• Do not allow domestic animals in fresh produce fields, vineyards, or orchards during the growing season.

  • Take measures to prevent animal waste from adjacent fields or waste storage facilities from contaminating fresh produce. Fences, ditches, mounds, grass/sod waterways, diversion berms, and vegetative buffer areas may be used.

  • Implement GAPs to deter or redirect wildlife from fresh produce crops.

  • Monitor fields on a regular basis for wildlife incursion.


Florida Department of Agriculture and Consumer Services, Division of Food Safety. 2007. Tomato Best Practices Manual. (June 2016)

US Environmental Protection Agency. 1991. Interagency policy on beneficial use of municipal sewage sludge on federal land. Notice. Fed. Regist. 56(138):33186–33188 (July 18, 1991).

US Food and Drug Administration. Guide to minimize microbial food safety hazards for fresh fruits and vegetables. 1998. (June 2016)

US Government Publishing Office. 2005. Standards for the use or disposal of sewage sludge, 40 CFR 503. (June 2016)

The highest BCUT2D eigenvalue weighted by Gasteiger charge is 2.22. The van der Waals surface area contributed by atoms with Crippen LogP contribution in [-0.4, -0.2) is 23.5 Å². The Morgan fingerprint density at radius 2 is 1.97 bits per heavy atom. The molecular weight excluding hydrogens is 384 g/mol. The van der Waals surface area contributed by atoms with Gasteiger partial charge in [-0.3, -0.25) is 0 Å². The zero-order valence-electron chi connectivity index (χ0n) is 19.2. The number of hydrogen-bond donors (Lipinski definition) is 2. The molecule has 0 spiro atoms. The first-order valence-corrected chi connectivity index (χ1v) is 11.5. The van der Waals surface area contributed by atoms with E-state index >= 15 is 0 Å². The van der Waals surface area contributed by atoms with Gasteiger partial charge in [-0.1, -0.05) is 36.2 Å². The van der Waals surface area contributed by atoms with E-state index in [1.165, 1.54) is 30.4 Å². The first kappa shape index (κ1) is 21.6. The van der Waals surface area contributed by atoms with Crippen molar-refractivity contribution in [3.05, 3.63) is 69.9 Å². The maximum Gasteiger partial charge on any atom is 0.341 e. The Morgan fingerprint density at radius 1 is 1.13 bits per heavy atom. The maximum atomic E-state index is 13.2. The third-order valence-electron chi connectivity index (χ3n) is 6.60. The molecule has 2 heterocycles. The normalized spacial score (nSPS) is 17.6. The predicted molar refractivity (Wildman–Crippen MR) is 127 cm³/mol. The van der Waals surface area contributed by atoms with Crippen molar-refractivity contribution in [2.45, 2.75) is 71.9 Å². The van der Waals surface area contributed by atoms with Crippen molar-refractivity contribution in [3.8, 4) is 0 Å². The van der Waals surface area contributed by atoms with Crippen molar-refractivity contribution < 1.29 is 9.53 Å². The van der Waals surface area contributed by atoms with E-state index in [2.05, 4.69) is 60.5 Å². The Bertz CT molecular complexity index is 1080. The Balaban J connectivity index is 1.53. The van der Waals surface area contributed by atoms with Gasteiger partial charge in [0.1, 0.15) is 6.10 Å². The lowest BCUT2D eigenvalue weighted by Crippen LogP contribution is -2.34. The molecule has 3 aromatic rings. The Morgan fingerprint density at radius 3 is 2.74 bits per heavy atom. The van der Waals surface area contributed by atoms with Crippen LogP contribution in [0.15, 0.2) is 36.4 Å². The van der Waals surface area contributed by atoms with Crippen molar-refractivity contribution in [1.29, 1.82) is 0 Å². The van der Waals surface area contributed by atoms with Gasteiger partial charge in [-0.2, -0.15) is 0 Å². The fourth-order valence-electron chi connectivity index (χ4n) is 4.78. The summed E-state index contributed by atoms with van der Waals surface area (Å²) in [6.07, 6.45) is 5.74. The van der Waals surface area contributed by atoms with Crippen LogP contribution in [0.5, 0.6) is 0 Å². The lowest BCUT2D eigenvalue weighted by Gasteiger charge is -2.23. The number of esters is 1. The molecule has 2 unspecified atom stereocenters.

This document is FSHN10-02, one of a series of the Food Science and Human Nutrition Department, UF/IFAS Extension. Original publication date May 2010. Reviewed June 2016. Visit the EDIS website at


Keith R. Schneider, professor; Renée M. Goodrich-Schneider, professor; and Alexandra Chang, graduate student; Food Science and Human Nutrition Department, UF/IFAS Extension, Gainesville, FL 32611.

The Institute of Food and Agricultural Sciences (IFAS) is an Equal Opportunity Institution authorized to provide research, educational information and other services only to individuals and institutions that function with non-discrimination with respect to race, creed, color, religion, age, disability, sex, sexual orientation, marital status, national origin, political opinions or affiliations. For more information on obtaining other UF/IFAS Extension publications, contact your county's UF/IFAS Extension office.

U.S. Department of Agriculture, UF/IFAS Extension Service, University of Florida, IFAS, Florida A & M University Cooperative Extension Program, and Boards of County Commissioners Cooperating. Nick T. Place, dean for UF/IFAS Extension.